(Bloomberg) -- Mark Wiedman arrived at BlackRock Inc. 15 years ago a newcomer to the asset management industry.
From his start in an advisory arm of the company, Wiedman ascended to lead one of its most valuable businesses: the exchange-traded funds unit, with about $1.8 trillion in assets. Now he’s on to his next act as head of international and corporate strategy.
Some readers of the corporate tea leaves took Wiedman’s appointment -- a newly created role reporting directly to CEO Larry Fink -- as a signal that he’s being groomed to lead the world’s largest money manager.
“It certainly moves him up the list as a possible successor to Fink,” said Kyle Sanders, an analyst at Edward Jones & Co.
It’s no sure thing. Fink, who turned 66 in November, sees “seven or eight” people as possible successors, he said in an interview with Bloomberg Markets in 2017. To others, Wiedman’s new position could be a sign that BlackRock wants to prepare for an acquisition as it zeroes in on ways to grow its $6.4 trillion in assets under management, especially abroad.
The 48-year-old executive’s promotion left little doubt of his value to Fink. As Fink weighs how to expand his asset management empire, he often underscores the importance of investing in BlackRock’s international growth. The firm gets only about one-third of its total revenue from overseas.
Fink appears to be evaluating the entire firm. In the memo disclosing Wiedman’s job, the CEO promised more changes this year. A day later, BlackRock announced plans to slash 500 jobs, or 3 percent of its global workforce, citing growing market uncertainty and changing investor tastes.
BlackRock declined a request to interview Wiedman for this story.
Wiedman is the kind of executive who demands precision from his subordinates and doesn’t mind putting them on the spot. He didn’t follow a traditional path to becoming an exchange-traded fund evangelist.
A Long Island native, Wiedman graduated Phi Beta Kappa and magna cum laude from Harvard College with a degree in social studies. He went on to earn a degree from Yale Law School, and teach law at Renmin University of China and Fordham University. After stints at consulting firm McKinsey & Co. and as an adviser to the U.S. Treasury, in 2004 he landed at BlackRock, the firm that would make his career.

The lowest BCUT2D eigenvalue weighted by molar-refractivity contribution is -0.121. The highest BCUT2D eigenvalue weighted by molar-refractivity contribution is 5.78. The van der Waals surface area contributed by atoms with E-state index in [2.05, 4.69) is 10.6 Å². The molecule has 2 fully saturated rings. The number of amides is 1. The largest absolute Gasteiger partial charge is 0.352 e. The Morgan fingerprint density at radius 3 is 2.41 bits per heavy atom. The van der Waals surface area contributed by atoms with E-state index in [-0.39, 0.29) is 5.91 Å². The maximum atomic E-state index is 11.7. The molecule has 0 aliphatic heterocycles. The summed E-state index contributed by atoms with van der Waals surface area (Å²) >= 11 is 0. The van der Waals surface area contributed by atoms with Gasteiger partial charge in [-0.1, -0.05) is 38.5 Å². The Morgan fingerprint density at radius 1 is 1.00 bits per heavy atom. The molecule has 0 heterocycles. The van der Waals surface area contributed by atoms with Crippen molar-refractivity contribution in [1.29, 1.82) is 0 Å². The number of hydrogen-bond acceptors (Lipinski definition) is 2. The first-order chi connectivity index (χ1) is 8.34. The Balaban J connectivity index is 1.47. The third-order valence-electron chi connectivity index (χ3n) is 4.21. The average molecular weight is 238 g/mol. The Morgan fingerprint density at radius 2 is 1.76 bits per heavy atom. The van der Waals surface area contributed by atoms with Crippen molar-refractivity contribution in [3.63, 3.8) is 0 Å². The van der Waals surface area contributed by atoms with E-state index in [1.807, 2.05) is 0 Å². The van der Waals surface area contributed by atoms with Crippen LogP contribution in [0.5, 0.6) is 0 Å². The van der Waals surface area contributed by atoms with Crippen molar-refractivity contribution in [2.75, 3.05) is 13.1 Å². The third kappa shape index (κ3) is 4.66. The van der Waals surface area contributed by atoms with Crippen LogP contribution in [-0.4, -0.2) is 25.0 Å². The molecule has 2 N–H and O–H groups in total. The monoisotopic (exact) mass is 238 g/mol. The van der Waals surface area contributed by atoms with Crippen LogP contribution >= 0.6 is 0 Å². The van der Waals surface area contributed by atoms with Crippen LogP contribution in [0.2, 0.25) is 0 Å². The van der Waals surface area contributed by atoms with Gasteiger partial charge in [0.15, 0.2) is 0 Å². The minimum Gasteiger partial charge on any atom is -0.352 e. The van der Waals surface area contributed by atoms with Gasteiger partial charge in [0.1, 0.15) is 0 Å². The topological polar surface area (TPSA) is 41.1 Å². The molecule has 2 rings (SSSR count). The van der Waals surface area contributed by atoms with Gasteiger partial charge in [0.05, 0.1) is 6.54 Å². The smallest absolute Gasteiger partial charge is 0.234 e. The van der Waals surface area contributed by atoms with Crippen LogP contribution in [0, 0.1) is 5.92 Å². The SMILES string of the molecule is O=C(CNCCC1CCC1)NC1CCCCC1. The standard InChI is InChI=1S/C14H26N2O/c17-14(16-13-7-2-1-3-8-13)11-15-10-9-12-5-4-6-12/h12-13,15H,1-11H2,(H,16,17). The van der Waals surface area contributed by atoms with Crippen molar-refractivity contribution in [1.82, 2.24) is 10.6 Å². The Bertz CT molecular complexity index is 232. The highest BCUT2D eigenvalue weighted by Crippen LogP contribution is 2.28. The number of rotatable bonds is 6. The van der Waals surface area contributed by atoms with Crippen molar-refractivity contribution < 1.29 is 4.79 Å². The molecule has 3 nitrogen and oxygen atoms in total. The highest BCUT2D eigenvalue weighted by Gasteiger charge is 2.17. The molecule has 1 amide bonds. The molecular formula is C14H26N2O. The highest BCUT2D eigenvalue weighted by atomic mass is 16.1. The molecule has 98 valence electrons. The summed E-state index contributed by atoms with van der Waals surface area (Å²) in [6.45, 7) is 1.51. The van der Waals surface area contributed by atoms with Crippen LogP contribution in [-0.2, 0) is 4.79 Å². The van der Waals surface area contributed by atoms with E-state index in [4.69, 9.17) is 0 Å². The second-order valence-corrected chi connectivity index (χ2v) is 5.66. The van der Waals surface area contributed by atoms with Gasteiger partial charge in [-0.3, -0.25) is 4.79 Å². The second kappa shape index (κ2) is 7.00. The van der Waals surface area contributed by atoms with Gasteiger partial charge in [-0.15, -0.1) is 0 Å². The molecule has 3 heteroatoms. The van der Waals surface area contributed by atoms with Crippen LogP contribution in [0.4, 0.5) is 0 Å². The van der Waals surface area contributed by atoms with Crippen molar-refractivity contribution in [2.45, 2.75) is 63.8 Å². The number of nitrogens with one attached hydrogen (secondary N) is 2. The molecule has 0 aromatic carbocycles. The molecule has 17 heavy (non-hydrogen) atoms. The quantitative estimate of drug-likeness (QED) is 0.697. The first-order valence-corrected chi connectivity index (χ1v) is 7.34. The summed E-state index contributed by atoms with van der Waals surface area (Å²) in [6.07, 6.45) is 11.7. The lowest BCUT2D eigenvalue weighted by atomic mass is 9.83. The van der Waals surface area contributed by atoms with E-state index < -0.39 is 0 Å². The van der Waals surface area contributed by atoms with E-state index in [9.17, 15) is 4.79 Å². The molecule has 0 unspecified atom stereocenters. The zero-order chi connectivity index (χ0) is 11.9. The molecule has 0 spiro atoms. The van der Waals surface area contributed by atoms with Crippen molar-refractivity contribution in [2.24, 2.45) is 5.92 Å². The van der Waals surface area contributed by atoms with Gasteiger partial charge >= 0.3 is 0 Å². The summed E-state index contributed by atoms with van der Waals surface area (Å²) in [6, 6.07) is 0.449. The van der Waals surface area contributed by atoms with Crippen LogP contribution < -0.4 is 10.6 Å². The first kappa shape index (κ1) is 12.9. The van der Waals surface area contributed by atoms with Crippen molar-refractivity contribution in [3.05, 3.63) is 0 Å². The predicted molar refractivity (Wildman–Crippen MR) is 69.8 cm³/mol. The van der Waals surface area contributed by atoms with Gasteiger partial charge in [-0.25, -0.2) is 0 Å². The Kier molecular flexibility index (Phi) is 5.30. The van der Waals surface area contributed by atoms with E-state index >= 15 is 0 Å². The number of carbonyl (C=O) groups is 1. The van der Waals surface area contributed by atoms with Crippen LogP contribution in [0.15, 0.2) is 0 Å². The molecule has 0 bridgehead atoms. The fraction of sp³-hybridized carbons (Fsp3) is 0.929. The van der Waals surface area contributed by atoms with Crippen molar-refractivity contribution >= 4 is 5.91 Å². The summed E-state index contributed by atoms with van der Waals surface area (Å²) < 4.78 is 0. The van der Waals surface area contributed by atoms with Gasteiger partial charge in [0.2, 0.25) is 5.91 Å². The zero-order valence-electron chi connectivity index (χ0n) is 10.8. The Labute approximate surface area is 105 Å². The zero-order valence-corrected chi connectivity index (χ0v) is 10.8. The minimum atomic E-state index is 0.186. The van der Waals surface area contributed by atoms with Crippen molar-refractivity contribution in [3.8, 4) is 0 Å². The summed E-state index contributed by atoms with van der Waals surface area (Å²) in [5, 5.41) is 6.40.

Wiedman’s first role at BlackRock was with a group advising financial firms and central banks on capital markets issues. As Mike Latham stepped back from day-to-day management of the iShares business in 2011, Fink plucked Wiedman out of a corporate strategy position to take the reins at the ETF unit, which BlackRock bought with its acquisition of Barclays Global Investors (BGI) two years earlier.
When Wiedman became global head of iShares, the business had little more than $600 billion in assets. Now it’s a juggernaut with three times that amount. It generated $3 billion in U.S. revenue last year, more than any of its peers, according to a Bloomberg Intelligence report.
Fink gave Wiedman even more responsibility in 2016. After the departure of Amy Schioldager, a BGI veteran who oversaw stock index products, Wiedman took over all of index-investing and ETFs -- a combination that accounts for almost 70 percent of BlackRock’s managed assets.
Wiedman earned respect among colleagues for taking time to dig into the nuances of ETFs, products that track indexes but trade like stocks. In one major milestone under his direction, iShares introduced a suite of low-cost “core” ETFs. The decision drew skepticism at the time -- why lower fees, particularly on popular products? -- but proved to be shrewd as price wars escalated among ETF issuers. Today six out of the 10 largest iShares ETFs by assets are from its core series.
Wiedman has an assertive, colorful presentation style. At BlackRock’s investor day in June, in a blue-lit art deco ballroom in midtown Manhattan, Wiedman took the stage, at ease in front of the audience. Within minutes, he made several bold forecasts. He predicted the iShares business could grow to $4 trillion in assets in coming years, and projected that the ETF market as a whole could double by 2023.
The executive has also attracted attention when he inadvertently ran afoul of pay-to-play rules by donating $2,700 to John Kasich’s campaign to become the Republican presidential nominee in Jan. 2016. The move could have cost the firm $37 million in fees from Ohio public-sector clients. Although the issue was resolved and turned out to be a relatively minor misstep, the episode could be relevant for an executive looking to impress Fink.
A handful of others sit on the bench of contenders for Fink’s job. As a co-founder of the firm, President Rob Kapito is a ready heir, but at 60 he’s almost as old as Fink. Chief Operating Officer Rob Goldstein spent his entire career at BlackRock, a key player in the development and oversight of its risk software Aladdin. Mark McCombe heads the Americas business from San Francisco, while global head of active equities Mark Wiseman came on board in 2016 from the Canada Pension Plan Investment Board. Rich Kushel sits atop its multi-asset strategies business.
“Everyone’s aware that Larry’s getting close to stepping away from the company,” said Sanders. “They’ve been doing a good job of making other executives visible.”
--With assistance from Sabrina Willmer.
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